Blog written by Jack Turner (SCITT Cohort 2020/21)

This week’s Friday Conference with Endeavour Learning SCITT, focused on Subject Knowledge Enhancement (SKE). We all spent the day with experienced subject specialists. In Science we worked with Tarleton Academy’s Head of Science, Tony Houghton, looking specifically at the transition between KS2 and KS3 science. We looked at where there is a link in the curriculum, identified the common misconceptions and then found ways to eliminate them early in the course. He showed us 2 brilliant websites with useful resources for our own lesson planning and for us to practise on our own knowledge for our weak spots (for me, mostly Physics!)

We worked in a group on a shared excel document to separate the content from the KS2 into the three science disciplinaries and ‘how science works’ and condensed the syllabus into the categories and then did the same for KS3. Then we looked at the links between the two highlighting the key stage three topics into Red- They should never have seen this; Amber- They should have touched upon it; and Green- They should know this already.

We looked at where we would start at each section and common misconceptions from the national curriculum, always mindful of the traffic light system we set up before. An example of this is below:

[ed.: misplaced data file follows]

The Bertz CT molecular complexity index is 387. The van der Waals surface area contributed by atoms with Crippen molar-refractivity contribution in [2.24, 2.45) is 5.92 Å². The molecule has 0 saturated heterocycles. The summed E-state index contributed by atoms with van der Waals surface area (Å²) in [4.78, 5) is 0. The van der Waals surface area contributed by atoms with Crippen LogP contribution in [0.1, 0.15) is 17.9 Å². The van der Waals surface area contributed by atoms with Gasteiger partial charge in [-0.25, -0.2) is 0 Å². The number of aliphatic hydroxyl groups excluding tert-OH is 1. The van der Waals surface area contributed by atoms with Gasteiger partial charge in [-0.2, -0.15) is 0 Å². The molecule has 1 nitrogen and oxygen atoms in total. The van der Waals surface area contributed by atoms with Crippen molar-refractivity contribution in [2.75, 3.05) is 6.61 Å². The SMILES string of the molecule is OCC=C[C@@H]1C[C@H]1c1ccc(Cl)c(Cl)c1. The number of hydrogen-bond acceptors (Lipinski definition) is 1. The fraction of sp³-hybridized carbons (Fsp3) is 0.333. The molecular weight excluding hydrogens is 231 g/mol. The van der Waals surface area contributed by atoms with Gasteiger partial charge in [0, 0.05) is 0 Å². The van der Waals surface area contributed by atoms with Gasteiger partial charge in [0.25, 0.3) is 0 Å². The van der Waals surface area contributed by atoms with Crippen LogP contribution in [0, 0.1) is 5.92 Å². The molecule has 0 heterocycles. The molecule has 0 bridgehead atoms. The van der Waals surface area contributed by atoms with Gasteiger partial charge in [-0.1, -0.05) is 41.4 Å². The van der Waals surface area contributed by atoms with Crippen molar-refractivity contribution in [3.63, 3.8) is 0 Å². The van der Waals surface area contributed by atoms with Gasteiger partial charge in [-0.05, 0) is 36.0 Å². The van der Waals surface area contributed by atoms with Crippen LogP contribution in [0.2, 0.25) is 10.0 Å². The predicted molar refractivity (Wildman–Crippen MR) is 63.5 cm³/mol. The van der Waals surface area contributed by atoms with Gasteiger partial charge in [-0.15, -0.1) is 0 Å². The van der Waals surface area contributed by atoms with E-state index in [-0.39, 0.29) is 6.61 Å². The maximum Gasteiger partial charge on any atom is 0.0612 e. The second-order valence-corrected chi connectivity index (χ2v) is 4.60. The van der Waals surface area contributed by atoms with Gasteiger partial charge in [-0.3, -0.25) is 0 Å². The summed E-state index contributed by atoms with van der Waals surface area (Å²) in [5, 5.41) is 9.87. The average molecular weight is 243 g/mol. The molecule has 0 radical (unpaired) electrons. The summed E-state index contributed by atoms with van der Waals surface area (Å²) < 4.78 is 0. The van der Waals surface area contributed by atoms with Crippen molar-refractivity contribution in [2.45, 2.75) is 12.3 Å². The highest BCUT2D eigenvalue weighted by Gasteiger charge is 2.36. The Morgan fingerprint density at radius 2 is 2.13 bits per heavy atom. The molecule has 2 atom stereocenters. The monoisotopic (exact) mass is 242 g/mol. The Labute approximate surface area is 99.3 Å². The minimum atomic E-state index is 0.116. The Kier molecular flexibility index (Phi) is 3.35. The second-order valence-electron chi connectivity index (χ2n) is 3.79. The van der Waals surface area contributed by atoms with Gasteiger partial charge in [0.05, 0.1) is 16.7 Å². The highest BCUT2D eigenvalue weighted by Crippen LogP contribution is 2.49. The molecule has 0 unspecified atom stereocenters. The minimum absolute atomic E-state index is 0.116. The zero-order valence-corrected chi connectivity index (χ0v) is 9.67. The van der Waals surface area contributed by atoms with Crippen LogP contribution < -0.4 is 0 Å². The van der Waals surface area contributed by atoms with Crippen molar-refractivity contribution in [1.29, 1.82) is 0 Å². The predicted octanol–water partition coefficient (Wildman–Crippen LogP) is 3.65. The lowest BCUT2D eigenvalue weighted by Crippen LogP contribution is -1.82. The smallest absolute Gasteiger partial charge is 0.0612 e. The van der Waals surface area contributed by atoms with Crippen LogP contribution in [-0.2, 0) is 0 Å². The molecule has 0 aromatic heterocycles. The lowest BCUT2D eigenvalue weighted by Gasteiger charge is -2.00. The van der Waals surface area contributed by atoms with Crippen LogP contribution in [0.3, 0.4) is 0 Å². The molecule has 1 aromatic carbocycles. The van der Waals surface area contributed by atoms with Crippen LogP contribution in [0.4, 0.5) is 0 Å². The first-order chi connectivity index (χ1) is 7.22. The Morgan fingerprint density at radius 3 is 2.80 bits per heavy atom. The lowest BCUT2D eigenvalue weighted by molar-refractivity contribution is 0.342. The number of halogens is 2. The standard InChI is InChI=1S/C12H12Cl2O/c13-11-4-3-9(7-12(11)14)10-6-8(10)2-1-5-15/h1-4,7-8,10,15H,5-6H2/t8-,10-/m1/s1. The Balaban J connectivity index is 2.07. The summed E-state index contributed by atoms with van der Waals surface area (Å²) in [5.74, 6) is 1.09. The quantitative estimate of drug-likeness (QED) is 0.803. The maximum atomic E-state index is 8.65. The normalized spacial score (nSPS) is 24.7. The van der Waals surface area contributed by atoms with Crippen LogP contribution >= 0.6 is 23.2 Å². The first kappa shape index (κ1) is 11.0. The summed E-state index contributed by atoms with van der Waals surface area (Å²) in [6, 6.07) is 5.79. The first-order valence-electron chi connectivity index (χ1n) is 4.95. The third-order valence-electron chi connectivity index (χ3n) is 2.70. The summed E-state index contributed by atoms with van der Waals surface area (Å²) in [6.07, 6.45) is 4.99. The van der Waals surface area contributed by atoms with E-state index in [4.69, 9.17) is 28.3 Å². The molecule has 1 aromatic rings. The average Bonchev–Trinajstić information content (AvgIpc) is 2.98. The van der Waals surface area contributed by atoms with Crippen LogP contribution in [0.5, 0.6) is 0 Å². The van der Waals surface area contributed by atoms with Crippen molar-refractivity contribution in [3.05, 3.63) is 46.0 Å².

Chemistry

 

Starting point

 

Misconceptions

Changes of states

Diagram to show melting, boiling condensing, freezing and Sublimation getting students to attempt as a starter

You don’t have to go from a solid to a liquid to a gas. You can go straight from a solid to gas (Sublimation)

 

This was coloured green because they should know it from KS2.

For the last part we looked at the website CogSciSci which has lots of science resources on it for us to use in lessons and Tony asked us to look over physics lessons as this is our weak point to see what we could use in lessons.

It was very useful to focus on my own subject today. Although it is obviously essential that we are learning about general teaching techniques, it is also important to work with experts in your own subject area to get useful advice and subject knowledge. Today’s SKE conference has made me feel more confident when teaching science!